Q&A with DirecTV's Chase Carey

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Sep 8, 2003
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Q&A with DirecTV's Chase Carey
The satellite operator's CEO aims to gain "a million new subscribers a year" with enhanced, interactive offerings cable rivals can't match

Like Rupert Murdoch, 50-year old Chase Carey has been waiting much of the last five years to run a satellite TV operation in the U.S. A Harvard MBA and former college rugby player, Carey worked his way up the News Corp. (NWS ) ladder to become co-chief operating officer in 1996.

In 2000, Carey expected to become head of Sky Global Networks, Murdoch's short-lived plan to combine his combining his satellite operations in Britain, Italy, and Latin America with a newly acquired U.S. satellite company. That idea flopped when Murdoch lost his U.S. prey, DirecTV, to Echostar's (DISH ) Charlie Ergen. But Murdoch last year made a successful $6.8 billion bid to buy a 34% controlling stake in Hughes Electronics, DirecTV's parent, and on Dec. 22, Carey was named DirecTV CEO. That puts him in charge of the nation's largest satellite operator, with 12 million subscribers and counting.

Carey sat down with Ronald Grover BusinessWeek's Los Angeles bureau chief, at Hughes' offices in El Segundo, Calif., on Dec. 17 to discuss his plans for DirecTV and how it will compete with cable operators. Edited excerpts of their conversation follow:

Q: The cable industry says it's ready for you, that their combination of video, phone, and data makes a very competitive alternative to satellite, which doesn't offer phone service and provides very expensive data service.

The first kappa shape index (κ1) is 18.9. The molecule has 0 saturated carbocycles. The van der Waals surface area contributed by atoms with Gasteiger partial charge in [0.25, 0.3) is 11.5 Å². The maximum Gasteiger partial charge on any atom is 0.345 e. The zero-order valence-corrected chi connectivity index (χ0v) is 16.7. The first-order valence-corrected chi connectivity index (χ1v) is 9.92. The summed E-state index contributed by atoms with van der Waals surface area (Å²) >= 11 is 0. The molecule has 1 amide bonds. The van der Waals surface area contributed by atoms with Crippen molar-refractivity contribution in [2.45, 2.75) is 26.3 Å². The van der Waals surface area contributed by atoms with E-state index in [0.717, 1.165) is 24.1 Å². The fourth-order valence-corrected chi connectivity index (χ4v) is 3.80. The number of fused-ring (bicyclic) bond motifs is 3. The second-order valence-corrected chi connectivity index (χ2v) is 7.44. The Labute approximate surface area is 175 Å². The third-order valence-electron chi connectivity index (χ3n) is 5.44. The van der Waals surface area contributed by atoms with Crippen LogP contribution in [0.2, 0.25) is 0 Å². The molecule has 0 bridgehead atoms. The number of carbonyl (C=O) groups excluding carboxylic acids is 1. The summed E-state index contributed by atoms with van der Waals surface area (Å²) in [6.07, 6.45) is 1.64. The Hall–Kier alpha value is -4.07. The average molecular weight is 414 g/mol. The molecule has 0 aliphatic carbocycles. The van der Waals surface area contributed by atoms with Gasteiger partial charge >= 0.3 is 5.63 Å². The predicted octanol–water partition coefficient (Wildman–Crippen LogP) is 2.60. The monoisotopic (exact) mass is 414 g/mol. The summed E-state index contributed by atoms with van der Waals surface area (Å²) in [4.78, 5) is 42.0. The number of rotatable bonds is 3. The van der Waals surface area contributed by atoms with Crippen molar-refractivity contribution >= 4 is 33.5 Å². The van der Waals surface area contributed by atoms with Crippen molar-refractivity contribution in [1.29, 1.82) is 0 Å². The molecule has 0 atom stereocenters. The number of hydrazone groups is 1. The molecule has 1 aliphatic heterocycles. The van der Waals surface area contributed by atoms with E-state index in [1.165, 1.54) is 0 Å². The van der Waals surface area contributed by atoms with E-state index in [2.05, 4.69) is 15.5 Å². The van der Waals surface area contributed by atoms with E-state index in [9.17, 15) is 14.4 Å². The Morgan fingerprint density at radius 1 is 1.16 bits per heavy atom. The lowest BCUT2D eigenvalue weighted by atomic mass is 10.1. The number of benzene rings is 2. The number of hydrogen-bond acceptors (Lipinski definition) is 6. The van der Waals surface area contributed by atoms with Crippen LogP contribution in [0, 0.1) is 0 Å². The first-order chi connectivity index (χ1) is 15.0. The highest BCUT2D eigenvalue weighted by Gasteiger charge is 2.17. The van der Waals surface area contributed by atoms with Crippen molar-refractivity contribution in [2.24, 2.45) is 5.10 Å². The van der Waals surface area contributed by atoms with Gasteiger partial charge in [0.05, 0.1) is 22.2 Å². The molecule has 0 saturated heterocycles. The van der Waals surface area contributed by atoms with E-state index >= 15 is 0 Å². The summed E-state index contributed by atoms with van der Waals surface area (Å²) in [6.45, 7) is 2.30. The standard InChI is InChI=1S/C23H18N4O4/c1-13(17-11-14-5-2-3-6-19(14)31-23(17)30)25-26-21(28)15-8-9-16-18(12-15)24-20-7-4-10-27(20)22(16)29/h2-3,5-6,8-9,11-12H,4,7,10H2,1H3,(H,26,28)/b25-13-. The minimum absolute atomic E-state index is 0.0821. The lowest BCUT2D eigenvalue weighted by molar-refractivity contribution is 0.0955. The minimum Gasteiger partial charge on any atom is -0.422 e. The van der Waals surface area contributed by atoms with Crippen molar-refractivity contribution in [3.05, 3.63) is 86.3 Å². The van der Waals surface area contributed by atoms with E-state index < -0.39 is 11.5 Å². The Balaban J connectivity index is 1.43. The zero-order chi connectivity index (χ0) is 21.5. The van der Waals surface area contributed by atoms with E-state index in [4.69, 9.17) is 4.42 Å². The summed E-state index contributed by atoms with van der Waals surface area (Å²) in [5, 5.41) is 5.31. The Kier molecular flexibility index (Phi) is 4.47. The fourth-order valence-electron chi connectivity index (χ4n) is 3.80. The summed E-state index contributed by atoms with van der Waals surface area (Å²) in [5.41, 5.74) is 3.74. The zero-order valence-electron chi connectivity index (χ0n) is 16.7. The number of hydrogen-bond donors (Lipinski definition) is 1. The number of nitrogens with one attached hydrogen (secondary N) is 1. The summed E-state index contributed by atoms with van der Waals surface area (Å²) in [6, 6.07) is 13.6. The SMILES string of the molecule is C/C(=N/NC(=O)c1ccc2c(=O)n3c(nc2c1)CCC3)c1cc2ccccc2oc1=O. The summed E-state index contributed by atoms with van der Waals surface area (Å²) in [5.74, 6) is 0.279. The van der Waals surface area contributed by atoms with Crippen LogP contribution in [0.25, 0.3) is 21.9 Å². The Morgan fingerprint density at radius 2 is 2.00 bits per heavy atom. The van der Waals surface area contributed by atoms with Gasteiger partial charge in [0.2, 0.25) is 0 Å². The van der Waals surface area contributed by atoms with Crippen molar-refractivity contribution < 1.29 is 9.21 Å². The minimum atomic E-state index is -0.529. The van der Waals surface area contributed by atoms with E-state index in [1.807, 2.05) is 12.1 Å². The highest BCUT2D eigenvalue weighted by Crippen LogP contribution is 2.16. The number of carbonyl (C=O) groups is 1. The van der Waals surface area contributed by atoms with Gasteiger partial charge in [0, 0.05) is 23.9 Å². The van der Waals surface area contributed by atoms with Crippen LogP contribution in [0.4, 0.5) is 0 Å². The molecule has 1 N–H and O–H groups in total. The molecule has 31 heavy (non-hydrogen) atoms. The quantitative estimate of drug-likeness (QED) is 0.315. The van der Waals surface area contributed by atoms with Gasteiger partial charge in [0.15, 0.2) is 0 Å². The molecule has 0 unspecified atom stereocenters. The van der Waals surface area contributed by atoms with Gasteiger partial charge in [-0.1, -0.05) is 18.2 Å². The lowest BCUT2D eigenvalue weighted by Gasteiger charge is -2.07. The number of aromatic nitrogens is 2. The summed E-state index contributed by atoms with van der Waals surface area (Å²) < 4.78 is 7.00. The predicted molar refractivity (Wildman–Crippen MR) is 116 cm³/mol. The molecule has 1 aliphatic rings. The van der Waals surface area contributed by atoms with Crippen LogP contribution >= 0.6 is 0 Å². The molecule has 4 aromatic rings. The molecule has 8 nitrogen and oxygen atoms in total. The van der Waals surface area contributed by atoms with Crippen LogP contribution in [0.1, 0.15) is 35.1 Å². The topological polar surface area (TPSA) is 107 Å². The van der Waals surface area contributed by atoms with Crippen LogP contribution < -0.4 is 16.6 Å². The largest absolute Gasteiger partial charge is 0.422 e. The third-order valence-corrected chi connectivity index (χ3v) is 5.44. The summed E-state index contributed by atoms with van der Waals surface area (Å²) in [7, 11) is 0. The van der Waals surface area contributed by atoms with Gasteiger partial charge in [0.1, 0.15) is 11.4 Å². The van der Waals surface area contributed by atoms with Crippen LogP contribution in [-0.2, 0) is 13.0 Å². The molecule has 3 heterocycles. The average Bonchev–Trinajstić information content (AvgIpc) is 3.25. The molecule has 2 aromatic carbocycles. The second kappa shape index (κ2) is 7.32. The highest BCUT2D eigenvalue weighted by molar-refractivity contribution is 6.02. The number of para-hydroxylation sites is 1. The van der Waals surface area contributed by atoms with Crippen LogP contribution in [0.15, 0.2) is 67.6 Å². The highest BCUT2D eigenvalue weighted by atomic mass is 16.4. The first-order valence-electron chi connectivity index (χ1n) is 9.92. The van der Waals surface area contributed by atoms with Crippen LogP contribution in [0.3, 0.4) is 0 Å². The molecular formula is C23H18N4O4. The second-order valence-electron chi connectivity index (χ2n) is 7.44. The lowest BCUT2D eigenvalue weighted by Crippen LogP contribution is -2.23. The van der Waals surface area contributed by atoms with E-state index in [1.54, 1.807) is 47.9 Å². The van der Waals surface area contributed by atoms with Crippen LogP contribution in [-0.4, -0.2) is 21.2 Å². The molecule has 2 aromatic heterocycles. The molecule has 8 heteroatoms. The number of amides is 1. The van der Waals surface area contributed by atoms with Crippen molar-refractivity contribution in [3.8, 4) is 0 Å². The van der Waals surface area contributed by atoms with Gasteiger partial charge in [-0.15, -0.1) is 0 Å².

A: Cable loves to have their spin, and they've had their spin for many years. They learned from John Malone many years ago, when he predicted a 500-channel universe a decade before they figured out how to deliver it.

We think the most important drivers for us will be local stations -- we're going to add 70 new markets in the next 12 months -- and the DVR [digital video recorder]. We think the DVR is a transforming device, and we have a leadership position. You look at the cable industry, and it was all about video on demand until that didn't work.... Now, they're singing the DVR's praises.

Q: What is DirecTV's game plan for taking on cable?
A: The idea is to make television the best experience that we can.... If you look at the pieces that tie together to create a television experience -- interactivity, an [expanded, sophisticated] electronic program guide -- we have a leadership position in them around the world, and we're looking to build on those capabilities.

Q: How many subscribers do you think you can add?
A: We're in a transitional phase, and I don't want to be in a position of offering guidance. But from the News Corp. perspective, we have talked about a business where we should be hitting a million new subscribers a year. And if we add the product enhancements, I think we can get there.

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Can they do this without substantial price increases,and without lowering what they are paying us installers.Just asking some of us with HSP'S have already lost substantially due to supposed price decreases from dtv
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